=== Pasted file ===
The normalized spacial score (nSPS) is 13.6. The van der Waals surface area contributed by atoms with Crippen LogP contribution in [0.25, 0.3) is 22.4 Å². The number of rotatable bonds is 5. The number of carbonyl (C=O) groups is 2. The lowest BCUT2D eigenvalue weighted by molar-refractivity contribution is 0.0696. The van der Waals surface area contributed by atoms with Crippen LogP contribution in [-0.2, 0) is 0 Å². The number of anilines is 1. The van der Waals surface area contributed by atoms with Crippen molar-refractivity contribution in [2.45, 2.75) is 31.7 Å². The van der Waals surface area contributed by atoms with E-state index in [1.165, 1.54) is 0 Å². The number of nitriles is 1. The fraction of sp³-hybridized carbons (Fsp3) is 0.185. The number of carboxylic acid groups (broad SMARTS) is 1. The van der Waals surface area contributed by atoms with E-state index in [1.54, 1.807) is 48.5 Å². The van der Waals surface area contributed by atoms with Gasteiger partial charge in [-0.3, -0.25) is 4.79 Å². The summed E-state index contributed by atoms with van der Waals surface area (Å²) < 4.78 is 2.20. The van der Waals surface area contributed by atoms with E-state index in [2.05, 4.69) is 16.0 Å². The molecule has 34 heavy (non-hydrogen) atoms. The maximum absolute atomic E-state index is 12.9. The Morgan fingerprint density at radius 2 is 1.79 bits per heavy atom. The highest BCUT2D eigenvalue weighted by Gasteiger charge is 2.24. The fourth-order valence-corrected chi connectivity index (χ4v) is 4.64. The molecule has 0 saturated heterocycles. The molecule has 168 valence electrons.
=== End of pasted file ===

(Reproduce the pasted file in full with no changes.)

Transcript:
The normalized spacial score (nSPS) is 13.6. The van der Waals surface area contributed by atoms with Crippen LogP contribution in [0.25, 0.3) is 22.4 Å². The number of rotatable bonds is 5. The number of carbonyl (C=O) groups is 2. The lowest BCUT2D eigenvalue weighted by molar-refractivity contribution is 0.0696. The van der Waals surface area contributed by atoms with Crippen LogP contribution in [-0.2, 0) is 0 Å². The number of anilines is 1. The van der Waals surface area contributed by atoms with Crippen molar-refractivity contribution in [2.45, 2.75) is 31.7 Å². The van der Waals surface area contributed by atoms with E-state index in [1.165, 1.54) is 0 Å². The number of nitriles is 1. The fraction of sp³-hybridized carbons (Fsp3) is 0.185. The number of carboxylic acid groups (broad SMARTS) is 1. The van der Waals surface area contributed by atoms with E-state index in [1.54, 1.807) is 48.5 Å². The van der Waals surface area contributed by atoms with Gasteiger partial charge in [-0.3, -0.25) is 4.79 Å². The summed E-state index contributed by atoms with van der Waals surface area (Å²) < 4.78 is 2.20. The van der Waals surface area contributed by atoms with E-state index in [2.05, 4.69) is 16.0 Å². The molecule has 34 heavy (non-hydrogen) atoms. The maximum absolute atomic E-state index is 12.9. The Morgan fingerprint density at radius 2 is 1.79 bits per heavy atom. The highest BCUT2D eigenvalue weighted by Gasteiger charge is 2.24. The fourth-order valence-corrected chi connectivity index (χ4v) is 4.64. The molecule has 0 saturated heterocycles. The molecule has 168 valence electrons.